"Waiter, what's this fly doing in my soup?"
"Transmitting bacteria, sir."
This gross response doesn't make a great punchline (nor will it earn anybody a big tip), but it is the truth. But why is that fly just sitting—or swimming—there? And is the soup still safe to eat? If you really want to know, gird yourself and read on.
The common house fly (Musca domestica) has no venom, no stinger, and no fangs. It finds its food in a peaceful way—by rolling around in other animals' waste and garbage. With no teeth, the fly requires a liquid diet. This would be a problem, since a lot of food is solid, but the fly has a disgusting workaround: It spits and pukes on its meal. Compounds in its saliva and bile break down the food, making it as slurpable as a smoothie.
As the fly eats, it's usually also pooping—and if it's female, possibly laying eggs as well. Flies really are an absolute bonanza of disgustingness.
All of this would be gross, but ultimately harmless, if flies only ate soup. But they're opportunists. They eat rotting garbage and they eat animal feces, and in doing so they consume loads of pathogens.
"House flies are the movers of any disgusting pathogenic microorganism you can think of," Jeff Scott, an entomologist at Cornell University, told the Daily Mail. "Anything that comes out of an animal, such as bacteria and viruses, house flies can take from that waste and deposit on your sandwich."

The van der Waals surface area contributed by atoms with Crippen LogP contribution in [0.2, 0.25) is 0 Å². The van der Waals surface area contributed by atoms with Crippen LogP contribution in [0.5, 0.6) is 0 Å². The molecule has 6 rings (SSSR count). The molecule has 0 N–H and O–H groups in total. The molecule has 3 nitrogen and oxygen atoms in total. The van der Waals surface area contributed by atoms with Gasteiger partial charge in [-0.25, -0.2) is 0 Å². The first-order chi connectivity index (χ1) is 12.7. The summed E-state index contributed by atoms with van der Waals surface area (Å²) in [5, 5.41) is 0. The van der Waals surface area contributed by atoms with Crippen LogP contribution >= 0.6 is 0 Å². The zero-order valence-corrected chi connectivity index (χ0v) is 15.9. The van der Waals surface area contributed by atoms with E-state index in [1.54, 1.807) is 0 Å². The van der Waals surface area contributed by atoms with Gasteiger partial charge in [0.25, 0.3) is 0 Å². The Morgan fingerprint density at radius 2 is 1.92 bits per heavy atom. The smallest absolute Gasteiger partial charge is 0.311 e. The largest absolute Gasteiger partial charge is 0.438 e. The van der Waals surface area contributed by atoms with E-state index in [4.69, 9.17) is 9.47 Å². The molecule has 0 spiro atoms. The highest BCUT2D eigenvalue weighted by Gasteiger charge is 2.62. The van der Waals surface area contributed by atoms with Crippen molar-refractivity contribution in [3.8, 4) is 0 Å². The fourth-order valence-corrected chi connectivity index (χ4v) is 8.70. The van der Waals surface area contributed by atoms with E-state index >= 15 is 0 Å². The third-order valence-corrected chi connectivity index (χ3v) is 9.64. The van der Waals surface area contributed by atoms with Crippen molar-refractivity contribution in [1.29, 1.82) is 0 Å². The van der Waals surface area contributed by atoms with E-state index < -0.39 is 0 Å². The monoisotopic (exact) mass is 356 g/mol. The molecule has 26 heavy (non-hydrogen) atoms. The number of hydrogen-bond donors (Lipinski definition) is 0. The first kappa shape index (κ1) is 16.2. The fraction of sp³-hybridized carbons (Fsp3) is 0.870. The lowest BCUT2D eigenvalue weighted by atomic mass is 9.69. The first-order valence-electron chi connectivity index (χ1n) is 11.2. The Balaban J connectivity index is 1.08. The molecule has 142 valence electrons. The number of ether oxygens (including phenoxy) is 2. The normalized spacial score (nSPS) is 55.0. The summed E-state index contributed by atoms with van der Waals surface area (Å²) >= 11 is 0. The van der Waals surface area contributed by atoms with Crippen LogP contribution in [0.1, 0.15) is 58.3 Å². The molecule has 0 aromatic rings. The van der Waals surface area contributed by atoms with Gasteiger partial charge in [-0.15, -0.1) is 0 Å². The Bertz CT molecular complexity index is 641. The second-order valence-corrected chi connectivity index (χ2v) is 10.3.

Experts estimate that adult houseflies can transmit more than 100 different diseases and parasites, from Salmonella and tuberculosis to tapeworms.
Does this mean we should immediately throw out any food a fly has touched? Probably.
According to research initiated at Penn State Eberly College of Science and in collaboration with the Nanyang Technological University in Singapore and other international institutions , houseflies tend to harbor pathogens on their legs, meaning even a brief touchdown on your tuna melt could very conceivably transmit any number of worrisome bacteria in an instant. It's better to keep picnic foods sealed until they're needed or to ask for a new dish if your local restaurant has any unsolicited, winged guests lurking around.
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